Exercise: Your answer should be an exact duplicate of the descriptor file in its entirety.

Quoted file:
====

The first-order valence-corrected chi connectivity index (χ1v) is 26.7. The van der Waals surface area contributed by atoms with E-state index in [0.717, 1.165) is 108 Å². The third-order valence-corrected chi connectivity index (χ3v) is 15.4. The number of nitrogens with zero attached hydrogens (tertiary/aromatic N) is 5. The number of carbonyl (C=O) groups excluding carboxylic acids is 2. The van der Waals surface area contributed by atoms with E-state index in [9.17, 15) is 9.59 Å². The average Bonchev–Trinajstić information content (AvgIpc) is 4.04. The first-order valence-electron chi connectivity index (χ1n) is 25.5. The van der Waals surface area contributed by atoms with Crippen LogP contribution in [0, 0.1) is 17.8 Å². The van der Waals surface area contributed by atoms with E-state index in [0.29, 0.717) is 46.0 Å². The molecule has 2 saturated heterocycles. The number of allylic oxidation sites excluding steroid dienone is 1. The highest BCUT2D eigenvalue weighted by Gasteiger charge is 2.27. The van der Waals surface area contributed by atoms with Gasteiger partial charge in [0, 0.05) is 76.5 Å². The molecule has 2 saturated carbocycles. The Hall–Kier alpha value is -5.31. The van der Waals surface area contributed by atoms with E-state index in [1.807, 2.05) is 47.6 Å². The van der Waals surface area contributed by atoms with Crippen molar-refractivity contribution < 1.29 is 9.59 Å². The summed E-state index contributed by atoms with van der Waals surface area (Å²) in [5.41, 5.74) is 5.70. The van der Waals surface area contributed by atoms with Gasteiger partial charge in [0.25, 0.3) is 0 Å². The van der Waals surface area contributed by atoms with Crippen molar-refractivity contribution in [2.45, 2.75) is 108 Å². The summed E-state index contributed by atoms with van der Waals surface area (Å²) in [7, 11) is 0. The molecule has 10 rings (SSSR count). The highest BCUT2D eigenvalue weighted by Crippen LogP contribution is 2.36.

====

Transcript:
The first-order valence-corrected chi connectivity index (χ1v) is 26.7. The van der Waals surface area contributed by atoms with E-state index in [0.717, 1.165) is 108 Å². The third-order valence-corrected chi connectivity index (χ3v) is 15.4. The number of nitrogens with zero attached hydrogens (tertiary/aromatic N) is 5. The number of carbonyl (C=O) groups excluding carboxylic acids is 2. The van der Waals surface area contributed by atoms with E-state index in [9.17, 15) is 9.59 Å². The average Bonchev–Trinajstić information content (AvgIpc) is 4.04. The first-order valence-electron chi connectivity index (χ1n) is 25.5. The van der Waals surface area contributed by atoms with Crippen LogP contribution in [0, 0.1) is 17.8 Å². The van der Waals surface area contributed by atoms with E-state index in [0.29, 0.717) is 46.0 Å². The molecule has 2 saturated heterocycles. The number of allylic oxidation sites excluding steroid dienone is 1. The highest BCUT2D eigenvalue weighted by Gasteiger charge is 2.27. The van der Waals surface area contributed by atoms with Gasteiger partial charge in [0, 0.05) is 76.5 Å². The molecule has 2 saturated carbocycles. The Hall–Kier alpha value is -5.31. The van der Waals surface area contributed by atoms with E-state index in [1.807, 2.05) is 47.6 Å². The van der Waals surface area contributed by atoms with Crippen molar-refractivity contribution < 1.29 is 9.59 Å². The summed E-state index contributed by atoms with van der Waals surface area (Å²) in [5.41, 5.74) is 5.70. The van der Waals surface area contributed by atoms with Gasteiger partial charge in [0.25, 0.3) is 0 Å². The van der Waals surface area contributed by atoms with Crippen molar-refractivity contribution in [2.45, 2.75) is 108 Å². The summed E-state index contributed by atoms with van der Waals surface area (Å²) in [7, 11) is 0. The molecule has 10 rings (SSSR count). The highest BCUT2D eigenvalue weighted by Crippen LogP contribution is 2.36.